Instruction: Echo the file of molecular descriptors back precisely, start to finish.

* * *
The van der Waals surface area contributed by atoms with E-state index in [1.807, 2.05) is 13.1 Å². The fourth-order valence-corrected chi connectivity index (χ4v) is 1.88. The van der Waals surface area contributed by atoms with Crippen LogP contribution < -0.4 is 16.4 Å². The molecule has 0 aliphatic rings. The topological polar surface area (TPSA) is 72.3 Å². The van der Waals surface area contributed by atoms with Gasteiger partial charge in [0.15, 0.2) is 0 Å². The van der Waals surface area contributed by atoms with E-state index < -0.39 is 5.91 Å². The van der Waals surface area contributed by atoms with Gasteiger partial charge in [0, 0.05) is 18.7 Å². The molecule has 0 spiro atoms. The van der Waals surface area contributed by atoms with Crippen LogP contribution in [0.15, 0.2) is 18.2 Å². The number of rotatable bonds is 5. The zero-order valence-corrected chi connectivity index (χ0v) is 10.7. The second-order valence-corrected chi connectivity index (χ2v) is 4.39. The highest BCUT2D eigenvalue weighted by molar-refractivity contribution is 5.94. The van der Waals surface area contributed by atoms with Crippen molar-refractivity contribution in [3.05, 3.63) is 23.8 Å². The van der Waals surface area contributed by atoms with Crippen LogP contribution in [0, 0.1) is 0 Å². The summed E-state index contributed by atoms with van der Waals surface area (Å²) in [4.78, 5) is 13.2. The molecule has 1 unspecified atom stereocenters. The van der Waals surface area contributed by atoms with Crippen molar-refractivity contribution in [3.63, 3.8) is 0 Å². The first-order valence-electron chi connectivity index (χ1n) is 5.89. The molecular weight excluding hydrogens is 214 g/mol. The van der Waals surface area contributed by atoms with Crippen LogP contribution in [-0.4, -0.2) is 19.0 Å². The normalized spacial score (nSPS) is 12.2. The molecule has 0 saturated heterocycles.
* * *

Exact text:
The van der Waals surface area contributed by atoms with E-state index in [1.807, 2.05) is 13.1 Å². The fourth-order valence-corrected chi connectivity index (χ4v) is 1.88. The van der Waals surface area contributed by atoms with Crippen LogP contribution < -0.4 is 16.4 Å². The molecule has 0 aliphatic rings. The topological polar surface area (TPSA) is 72.3 Å². The van der Waals surface area contributed by atoms with Gasteiger partial charge in [0.15, 0.2) is 0 Å². The van der Waals surface area contributed by atoms with E-state index < -0.39 is 5.91 Å². The van der Waals surface area contributed by atoms with Gasteiger partial charge in [0, 0.05) is 18.7 Å². The molecule has 0 spiro atoms. The van der Waals surface area contributed by atoms with Crippen LogP contribution in [0.15, 0.2) is 18.2 Å². The number of rotatable bonds is 5. The zero-order valence-corrected chi connectivity index (χ0v) is 10.7. The second-order valence-corrected chi connectivity index (χ2v) is 4.39. The highest BCUT2D eigenvalue weighted by molar-refractivity contribution is 5.94. The van der Waals surface area contributed by atoms with Crippen molar-refractivity contribution in [3.05, 3.63) is 23.8 Å². The van der Waals surface area contributed by atoms with Crippen LogP contribution in [0, 0.1) is 0 Å². The summed E-state index contributed by atoms with van der Waals surface area (Å²) in [4.78, 5) is 13.2. The molecule has 1 unspecified atom stereocenters. The van der Waals surface area contributed by atoms with Crippen molar-refractivity contribution in [3.63, 3.8) is 0 Å². The first-order valence-electron chi connectivity index (χ1n) is 5.89. The molecular weight excluding hydrogens is 214 g/mol. The van der Waals surface area contributed by atoms with Crippen LogP contribution in [-0.4, -0.2) is 19.0 Å². The normalized spacial score (nSPS) is 12.2. The molecule has 0 saturated heterocycles.